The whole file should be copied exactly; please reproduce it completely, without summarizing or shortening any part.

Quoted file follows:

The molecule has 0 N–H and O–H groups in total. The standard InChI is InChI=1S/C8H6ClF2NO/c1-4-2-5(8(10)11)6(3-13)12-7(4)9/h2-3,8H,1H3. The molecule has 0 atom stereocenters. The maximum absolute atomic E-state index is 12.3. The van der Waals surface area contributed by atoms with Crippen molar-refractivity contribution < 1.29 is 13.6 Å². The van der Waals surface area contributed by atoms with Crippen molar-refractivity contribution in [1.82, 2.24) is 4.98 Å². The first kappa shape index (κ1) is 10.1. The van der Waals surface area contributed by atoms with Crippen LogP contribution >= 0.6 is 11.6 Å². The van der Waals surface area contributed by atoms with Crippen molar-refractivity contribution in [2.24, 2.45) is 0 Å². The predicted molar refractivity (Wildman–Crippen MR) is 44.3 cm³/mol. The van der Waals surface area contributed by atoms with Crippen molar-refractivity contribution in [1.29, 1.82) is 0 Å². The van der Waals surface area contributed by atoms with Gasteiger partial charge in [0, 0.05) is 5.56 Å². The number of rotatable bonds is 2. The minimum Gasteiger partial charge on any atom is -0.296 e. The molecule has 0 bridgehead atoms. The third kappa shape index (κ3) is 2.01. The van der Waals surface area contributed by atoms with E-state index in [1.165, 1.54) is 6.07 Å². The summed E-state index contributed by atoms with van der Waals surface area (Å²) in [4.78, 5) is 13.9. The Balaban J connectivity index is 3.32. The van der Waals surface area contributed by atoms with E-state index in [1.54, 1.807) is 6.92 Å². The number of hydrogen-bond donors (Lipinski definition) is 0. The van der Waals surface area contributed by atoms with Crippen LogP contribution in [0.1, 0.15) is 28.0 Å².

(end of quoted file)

The molecule has 0 N–H and O–H groups in total. The standard InChI is InChI=1S/C8H6ClF2NO/c1-4-2-5(8(10)11)6(3-13)12-7(4)9/h2-3,8H,1H3. The molecule has 0 atom stereocenters. The maximum absolute atomic E-state index is 12.3. The van der Waals surface area contributed by atoms with Crippen molar-refractivity contribution < 1.29 is 13.6 Å². The van der Waals surface area contributed by atoms with Crippen molar-refractivity contribution in [1.82, 2.24) is 4.98 Å². The first kappa shape index (κ1) is 10.1. The van der Waals surface area contributed by atoms with Crippen LogP contribution >= 0.6 is 11.6 Å². The van der Waals surface area contributed by atoms with Crippen molar-refractivity contribution in [2.24, 2.45) is 0 Å². The predicted molar refractivity (Wildman–Crippen MR) is 44.3 cm³/mol. The van der Waals surface area contributed by atoms with Crippen molar-refractivity contribution in [1.29, 1.82) is 0 Å². The van der Waals surface area contributed by atoms with Gasteiger partial charge in [0, 0.05) is 5.56 Å². The number of rotatable bonds is 2. The minimum Gasteiger partial charge on any atom is -0.296 e. The molecule has 0 bridgehead atoms. The third kappa shape index (κ3) is 2.01. The van der Waals surface area contributed by atoms with E-state index in [1.165, 1.54) is 6.07 Å². The summed E-state index contributed by atoms with van der Waals surface area (Å²) in [4.78, 5) is 13.9. The Balaban J connectivity index is 3.32. The van der Waals surface area contributed by atoms with E-state index in [1.54, 1.807) is 6.92 Å². The number of hydrogen-bond donors (Lipinski definition) is 0. The van der Waals surface area contributed by atoms with Crippen LogP contribution in [0.1, 0.15) is 28.0 Å².